TCO of an IP Surveillance system. The burning question!

Analogue CCTV v IP camera solutions

An acquaintance  of mine is responsible for building very large hotels from the ground up to the handing over the finished building. Nice work if you can get it! Being a very astute kind of fellow he phoned me up for some advice regarding the security aspect of his newest project. The question he asked was one that is being put to many specifiers at the moment and is one that we believe is the burning question about IP surveillance systems today. That is the TCO or total cost of ownership of IP video systems v analogue CCTV.

Why do IP cameras cost more?

What was confusing my friend and quite rightly, was this. Why was his ME contractor charging him £500 per camera for a 68 way IP camera system? He saw this as costly and the first thing he did, as many would, is check this out on the Internet. He quite simply could not justify this cost when he saw that he could buy what seemed like a perfectly adequate analogue CCTV camera for not much more than £100. So armed with some prices he rang me to know what I thought and find out if he was about to get ripped off.

NVT

Firstly we explored how far the hotel build had advanced and how the cabling had been structured. It seemed that from day one the designers of the networking infrastructure were always intending to go down the IP camera route. I explained that if we wanted to use analogue cameras there was a little more we needed to cost in before we could make a fair comparison. Firstly there was a possibility that we may be able to use the CAT5 cable and by using an NVT solution we could encode and decode the analogue video at each camera and termination point. This however involved a cost and quite a bit more labour to make each end off. I also explained that cable distances were important to decide whether he would need active or passive transmitters and receivers. In addition I asked him if the analogue cameras he had sourced also came with lenses because other wise we need to add £50 per camera straight away, the answer to this was no.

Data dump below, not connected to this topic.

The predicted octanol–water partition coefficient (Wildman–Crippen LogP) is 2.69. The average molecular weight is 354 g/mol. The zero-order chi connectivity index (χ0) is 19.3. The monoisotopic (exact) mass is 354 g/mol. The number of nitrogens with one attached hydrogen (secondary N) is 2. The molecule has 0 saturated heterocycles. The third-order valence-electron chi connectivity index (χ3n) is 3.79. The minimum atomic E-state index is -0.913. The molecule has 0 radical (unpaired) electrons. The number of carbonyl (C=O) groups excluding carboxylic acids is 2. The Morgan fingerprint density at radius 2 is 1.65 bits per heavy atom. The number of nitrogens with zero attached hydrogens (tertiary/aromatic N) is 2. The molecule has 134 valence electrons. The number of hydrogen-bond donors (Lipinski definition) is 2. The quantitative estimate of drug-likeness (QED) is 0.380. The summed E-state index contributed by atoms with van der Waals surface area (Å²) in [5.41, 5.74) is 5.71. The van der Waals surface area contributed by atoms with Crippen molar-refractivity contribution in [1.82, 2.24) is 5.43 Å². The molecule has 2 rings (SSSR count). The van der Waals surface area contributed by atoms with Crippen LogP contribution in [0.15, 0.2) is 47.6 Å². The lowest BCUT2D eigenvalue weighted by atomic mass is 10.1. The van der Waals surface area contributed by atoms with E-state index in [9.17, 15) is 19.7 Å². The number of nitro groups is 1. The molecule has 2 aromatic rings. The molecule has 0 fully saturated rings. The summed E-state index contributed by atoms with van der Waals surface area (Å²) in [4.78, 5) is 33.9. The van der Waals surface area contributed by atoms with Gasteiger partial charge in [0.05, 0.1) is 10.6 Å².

PoE is so much quicker!

I then explained that each camera would need a power supply as the  IP cameras would be PoE, so perhaps another £30 for each PSU once installed needed to be added. In addition for each power supply we would need a fused spur, that would also need to be certificated, so add another £100 per camera. We were not finished yet as each camera would take longer to install and set up, perhaps another £25 or so per unit.

Is it still cheaper?

My friend could see that now costs were beginning to add up but still the analogue CCTV system still seemed a cheaper solution …just.

DVR  v NVR

I then asked him about what recording solution was going to be put in place. Although he was not exactly sure of the make , what he seemed to describe was Milestone software or something similar together with a server to record all his images, I asked if this needed to be accessed remotely and it seemed it did.

High quality DVR.

I then explained that to get a similar picture quality together with the 28 days recording he was asking for would mean he was going to need some high end spec DVRs and what was worse he was going to need 5 of them. I suggested that he check out the cost of these but said in reality this could potentially add at least another couple of thousand pounds to his cost of going analogue.

Clear crisp images

We then went onto picture quality and features that Megapixel IP cameras would be able to provide over an analogue CCTV solution. PoE , auto-focus and better flexibility with recorded images all added to the benefits of the IP option.

The decision.

In summary he was left to make some difficult decisions but in the end I believe that it was the future proofing that an IP surveillance system could give him,  just about made his mind up!

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